A year-long test of biodiesel in city buses in St. Louis, MO has shown that the green fuel is comparable in fuel economy to the cleanest version its petroleum counterpart, while being much more reliable with fewer maintenance issues.
This story posted on CanadianDriver.com says the National Renewable Energy Laboratory (NREL) study showed B20 biodiesel was within two percent of ultra-low sulfur diesel (ULSD) in fuel economy:
The evaluation was undertaken on buses in the St. Louis, Missouri Metro fleet and was conducted by NREL and the National Biodiesel Board. The study is the first B20 in-fleet study using buses equipped with EGR valves, and the first to compare B20 to ULSD. It involved 15 40-foot model-year 2002 transit buses with Cummins engines; eight operated exclusively on B20 and seven on petroleum USLD. The groups operated from different depots at St. Louis Metro, but the routes were matched for duty cycle parity.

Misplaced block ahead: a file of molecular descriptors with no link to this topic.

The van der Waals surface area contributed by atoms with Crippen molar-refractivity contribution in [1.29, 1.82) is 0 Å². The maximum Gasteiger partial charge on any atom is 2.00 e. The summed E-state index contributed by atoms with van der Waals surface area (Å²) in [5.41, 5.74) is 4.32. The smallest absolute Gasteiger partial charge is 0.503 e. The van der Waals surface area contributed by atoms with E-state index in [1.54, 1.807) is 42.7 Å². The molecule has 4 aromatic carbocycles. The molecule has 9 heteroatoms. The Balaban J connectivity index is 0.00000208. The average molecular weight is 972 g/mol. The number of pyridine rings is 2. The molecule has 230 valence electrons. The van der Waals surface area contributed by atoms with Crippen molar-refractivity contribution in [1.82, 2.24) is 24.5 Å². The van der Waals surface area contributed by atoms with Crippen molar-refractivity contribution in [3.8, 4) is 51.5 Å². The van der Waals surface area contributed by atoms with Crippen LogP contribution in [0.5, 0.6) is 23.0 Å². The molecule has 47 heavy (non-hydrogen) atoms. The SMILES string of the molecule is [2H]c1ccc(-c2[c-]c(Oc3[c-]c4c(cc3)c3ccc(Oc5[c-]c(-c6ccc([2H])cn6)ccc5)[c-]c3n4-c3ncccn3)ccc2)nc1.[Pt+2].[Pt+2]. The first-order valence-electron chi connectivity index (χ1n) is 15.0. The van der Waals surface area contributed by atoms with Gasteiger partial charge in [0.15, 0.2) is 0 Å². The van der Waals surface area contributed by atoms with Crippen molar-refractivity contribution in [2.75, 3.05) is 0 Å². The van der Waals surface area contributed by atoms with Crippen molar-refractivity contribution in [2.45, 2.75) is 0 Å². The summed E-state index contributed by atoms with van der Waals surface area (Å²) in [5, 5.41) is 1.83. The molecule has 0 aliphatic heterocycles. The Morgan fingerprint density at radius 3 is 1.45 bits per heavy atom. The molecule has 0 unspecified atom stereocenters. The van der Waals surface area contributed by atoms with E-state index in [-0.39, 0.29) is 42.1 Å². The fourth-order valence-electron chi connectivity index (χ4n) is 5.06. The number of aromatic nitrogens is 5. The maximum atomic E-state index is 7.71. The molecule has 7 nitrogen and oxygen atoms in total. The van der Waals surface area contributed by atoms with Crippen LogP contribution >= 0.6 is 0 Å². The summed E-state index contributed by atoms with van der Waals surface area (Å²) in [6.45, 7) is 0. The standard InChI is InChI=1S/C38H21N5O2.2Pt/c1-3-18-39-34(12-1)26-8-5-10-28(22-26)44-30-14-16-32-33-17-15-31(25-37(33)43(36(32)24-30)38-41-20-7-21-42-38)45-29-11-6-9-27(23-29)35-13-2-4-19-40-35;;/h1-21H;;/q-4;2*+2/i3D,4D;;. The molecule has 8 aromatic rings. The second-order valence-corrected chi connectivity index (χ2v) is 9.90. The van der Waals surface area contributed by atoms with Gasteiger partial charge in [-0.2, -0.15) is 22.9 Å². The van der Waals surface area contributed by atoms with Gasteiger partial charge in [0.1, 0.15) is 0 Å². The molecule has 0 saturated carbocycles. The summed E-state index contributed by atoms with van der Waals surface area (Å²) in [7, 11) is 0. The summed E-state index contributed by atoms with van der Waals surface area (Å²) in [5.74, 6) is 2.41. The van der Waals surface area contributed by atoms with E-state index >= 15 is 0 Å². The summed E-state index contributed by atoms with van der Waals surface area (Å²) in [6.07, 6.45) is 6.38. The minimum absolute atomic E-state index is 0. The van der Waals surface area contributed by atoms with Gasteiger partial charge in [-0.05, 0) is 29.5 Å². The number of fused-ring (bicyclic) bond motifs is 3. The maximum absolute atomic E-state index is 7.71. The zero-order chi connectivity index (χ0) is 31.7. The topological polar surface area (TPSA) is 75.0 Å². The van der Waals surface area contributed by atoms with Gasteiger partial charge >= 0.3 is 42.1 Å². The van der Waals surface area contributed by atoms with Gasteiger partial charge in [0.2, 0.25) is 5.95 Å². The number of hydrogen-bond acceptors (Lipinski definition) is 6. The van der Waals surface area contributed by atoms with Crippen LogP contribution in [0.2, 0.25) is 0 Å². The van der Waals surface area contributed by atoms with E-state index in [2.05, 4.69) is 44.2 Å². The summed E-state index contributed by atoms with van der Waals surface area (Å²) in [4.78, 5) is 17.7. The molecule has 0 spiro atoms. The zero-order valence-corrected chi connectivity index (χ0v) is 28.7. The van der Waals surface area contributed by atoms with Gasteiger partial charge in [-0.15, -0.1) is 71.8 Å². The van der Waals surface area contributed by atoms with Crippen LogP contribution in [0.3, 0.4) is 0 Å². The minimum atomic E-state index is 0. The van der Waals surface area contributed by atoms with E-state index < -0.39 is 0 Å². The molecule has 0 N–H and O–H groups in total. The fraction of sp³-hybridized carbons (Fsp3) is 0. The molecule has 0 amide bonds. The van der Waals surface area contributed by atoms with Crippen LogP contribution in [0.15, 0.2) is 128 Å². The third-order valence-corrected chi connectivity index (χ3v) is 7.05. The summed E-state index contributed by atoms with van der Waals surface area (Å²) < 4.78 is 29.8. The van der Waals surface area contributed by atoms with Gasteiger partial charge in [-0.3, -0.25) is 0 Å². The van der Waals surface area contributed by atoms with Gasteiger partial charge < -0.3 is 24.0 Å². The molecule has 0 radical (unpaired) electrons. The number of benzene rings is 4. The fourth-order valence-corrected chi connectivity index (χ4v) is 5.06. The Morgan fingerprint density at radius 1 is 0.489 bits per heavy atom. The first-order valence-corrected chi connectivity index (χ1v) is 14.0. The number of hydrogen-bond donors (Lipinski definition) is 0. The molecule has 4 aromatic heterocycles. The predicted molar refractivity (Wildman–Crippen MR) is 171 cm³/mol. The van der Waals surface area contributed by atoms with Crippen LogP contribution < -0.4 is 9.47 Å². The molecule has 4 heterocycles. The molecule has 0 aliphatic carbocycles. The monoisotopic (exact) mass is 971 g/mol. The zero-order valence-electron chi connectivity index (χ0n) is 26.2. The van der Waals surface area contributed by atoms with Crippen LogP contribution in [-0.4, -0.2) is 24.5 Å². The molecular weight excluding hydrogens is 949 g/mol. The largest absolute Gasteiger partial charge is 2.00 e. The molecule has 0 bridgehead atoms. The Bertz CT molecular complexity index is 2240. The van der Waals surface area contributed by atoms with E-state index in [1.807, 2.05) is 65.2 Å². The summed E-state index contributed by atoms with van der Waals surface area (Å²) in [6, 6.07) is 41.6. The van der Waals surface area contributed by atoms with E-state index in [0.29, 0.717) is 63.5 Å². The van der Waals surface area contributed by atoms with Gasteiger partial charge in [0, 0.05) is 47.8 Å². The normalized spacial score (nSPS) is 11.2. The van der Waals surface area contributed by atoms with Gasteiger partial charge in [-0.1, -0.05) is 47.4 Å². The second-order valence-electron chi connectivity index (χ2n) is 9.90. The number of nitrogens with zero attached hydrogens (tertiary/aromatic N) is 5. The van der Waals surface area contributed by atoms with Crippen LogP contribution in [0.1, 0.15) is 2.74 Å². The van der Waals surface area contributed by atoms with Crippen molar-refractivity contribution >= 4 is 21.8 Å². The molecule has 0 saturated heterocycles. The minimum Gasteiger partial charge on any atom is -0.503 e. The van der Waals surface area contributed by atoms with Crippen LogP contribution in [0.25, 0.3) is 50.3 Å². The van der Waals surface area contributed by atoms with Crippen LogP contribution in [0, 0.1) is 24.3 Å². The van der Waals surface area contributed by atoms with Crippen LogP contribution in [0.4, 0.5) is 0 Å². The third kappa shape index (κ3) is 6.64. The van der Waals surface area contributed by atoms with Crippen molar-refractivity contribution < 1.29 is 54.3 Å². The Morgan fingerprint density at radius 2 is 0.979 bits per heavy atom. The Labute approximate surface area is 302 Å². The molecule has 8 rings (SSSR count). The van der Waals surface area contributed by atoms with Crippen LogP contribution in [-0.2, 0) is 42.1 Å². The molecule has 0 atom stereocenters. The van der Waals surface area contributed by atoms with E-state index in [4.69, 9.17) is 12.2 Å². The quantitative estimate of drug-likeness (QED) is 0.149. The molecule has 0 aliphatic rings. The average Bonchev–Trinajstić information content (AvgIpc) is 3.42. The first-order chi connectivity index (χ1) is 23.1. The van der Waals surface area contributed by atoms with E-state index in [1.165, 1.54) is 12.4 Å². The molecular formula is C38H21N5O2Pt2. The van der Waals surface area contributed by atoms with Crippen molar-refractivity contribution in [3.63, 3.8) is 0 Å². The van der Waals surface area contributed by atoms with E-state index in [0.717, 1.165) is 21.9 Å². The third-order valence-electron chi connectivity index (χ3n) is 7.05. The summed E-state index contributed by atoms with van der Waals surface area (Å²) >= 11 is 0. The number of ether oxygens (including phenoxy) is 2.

Average fuel economy over the 12-month period for the ULSD buses was 3.58 mpg US (65.7 L/100 km), while average economy for the B20 buses was 3.52 mpg US (66.8 L/100 km).
The study also found that the biodiesel-fueled buses went longer between road calls (2,375 miles for the ULSD and 2,627 miles for the B20 groups)… an indication of biodiesel’s reliability… and the biodiesel fuel systems and engines went longer between road calls: 8,211 for B20 and 6,924 for ULSD.